Enterprises can use AI to track regulatory agencies worldwide to help monitor and maintain ongoing compliance, as rules change and new rules are adopted, LogicGate says.
Regulatory compliance enhanced with AI is a smart investment, considering the financial ramifications of being found out of compliance with broad data laws, like GDPR and HIPAA.
As more organizations move portions of their data to the cloud, cybersecurity has become more complex. Many legacy systems are incapable of monitoring cloud data, but newer AI-enhanced cybersecurity is specifically designed for the cloud.
Hybrid cybersecurity solutions involving AI that are able to monitor and analyze data across multiple environments will become a must. Many organizations have been getting by with an ad hoc approach, where enterprise data is pulled from various architectures, compiled, and then analyzed by a software platform. Not only are these approaches complicated and expensive, they are also prone to missing important data.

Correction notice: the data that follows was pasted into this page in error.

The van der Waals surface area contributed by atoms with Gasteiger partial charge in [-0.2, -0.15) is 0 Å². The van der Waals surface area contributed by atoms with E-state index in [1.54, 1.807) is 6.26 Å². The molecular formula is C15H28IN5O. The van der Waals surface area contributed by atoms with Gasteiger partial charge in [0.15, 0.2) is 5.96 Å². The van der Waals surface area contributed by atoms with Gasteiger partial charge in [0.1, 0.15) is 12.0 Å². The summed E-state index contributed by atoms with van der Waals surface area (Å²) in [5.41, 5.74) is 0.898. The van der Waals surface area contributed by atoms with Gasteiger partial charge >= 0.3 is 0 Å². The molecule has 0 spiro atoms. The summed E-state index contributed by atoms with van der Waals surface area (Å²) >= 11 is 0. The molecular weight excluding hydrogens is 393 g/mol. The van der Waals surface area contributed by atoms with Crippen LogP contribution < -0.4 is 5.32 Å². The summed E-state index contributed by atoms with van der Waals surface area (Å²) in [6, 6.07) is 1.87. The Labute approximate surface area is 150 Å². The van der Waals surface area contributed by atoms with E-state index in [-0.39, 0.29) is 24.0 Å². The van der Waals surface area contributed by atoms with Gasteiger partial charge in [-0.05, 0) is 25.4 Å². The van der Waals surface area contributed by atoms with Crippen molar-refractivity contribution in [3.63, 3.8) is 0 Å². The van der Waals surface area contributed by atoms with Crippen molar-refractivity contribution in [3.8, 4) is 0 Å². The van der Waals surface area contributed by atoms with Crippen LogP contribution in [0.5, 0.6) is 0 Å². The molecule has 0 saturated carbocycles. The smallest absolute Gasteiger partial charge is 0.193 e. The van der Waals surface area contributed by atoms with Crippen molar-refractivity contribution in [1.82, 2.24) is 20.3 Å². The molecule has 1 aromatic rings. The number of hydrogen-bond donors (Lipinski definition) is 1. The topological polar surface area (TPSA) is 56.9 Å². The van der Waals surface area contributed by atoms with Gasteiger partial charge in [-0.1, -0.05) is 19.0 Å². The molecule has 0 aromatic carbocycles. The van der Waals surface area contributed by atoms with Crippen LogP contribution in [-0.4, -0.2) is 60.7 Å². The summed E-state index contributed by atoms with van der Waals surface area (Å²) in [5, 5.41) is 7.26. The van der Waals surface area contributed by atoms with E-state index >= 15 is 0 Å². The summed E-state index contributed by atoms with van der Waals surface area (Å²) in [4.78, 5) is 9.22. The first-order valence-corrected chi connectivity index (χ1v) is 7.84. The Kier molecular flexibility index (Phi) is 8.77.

See more: Top Performing Artificial Intelligence Companies of 2023
Artificial intelligence has come a long way from the fictional AI character JARVIS to real-life ChatGPT. However, human intelligence is an attribute that supports individuals in learning, comprehending, and coming up with innovative solutions to challenges, versus artificial intelligence, which imitates humans based on provided data. Since AI has become so prevalent today, a new discussion, artificial intelligence vs. human intelligence, has emerged comparing the two rival paradigms.What is Artificial Intelligence?
A subfield of data science called artificial intelligence is associated with creating intelligent computers that can carry out various tasks that often call for human intelligence and perception. These sophisticated machines can learn from previous errors and historical data, analyze the surrounding circumstances, and decide on the necessary measures.
AI is an integrated field that draws on ideas and methods from many other disciplines, including computational science, cognitive sciences, language studies, neuroscience, psychology, and mathematics.
The machine is capable of self-learning, self-analysis, and self-improvement, and while processing, it requires minimal or almost no human effort.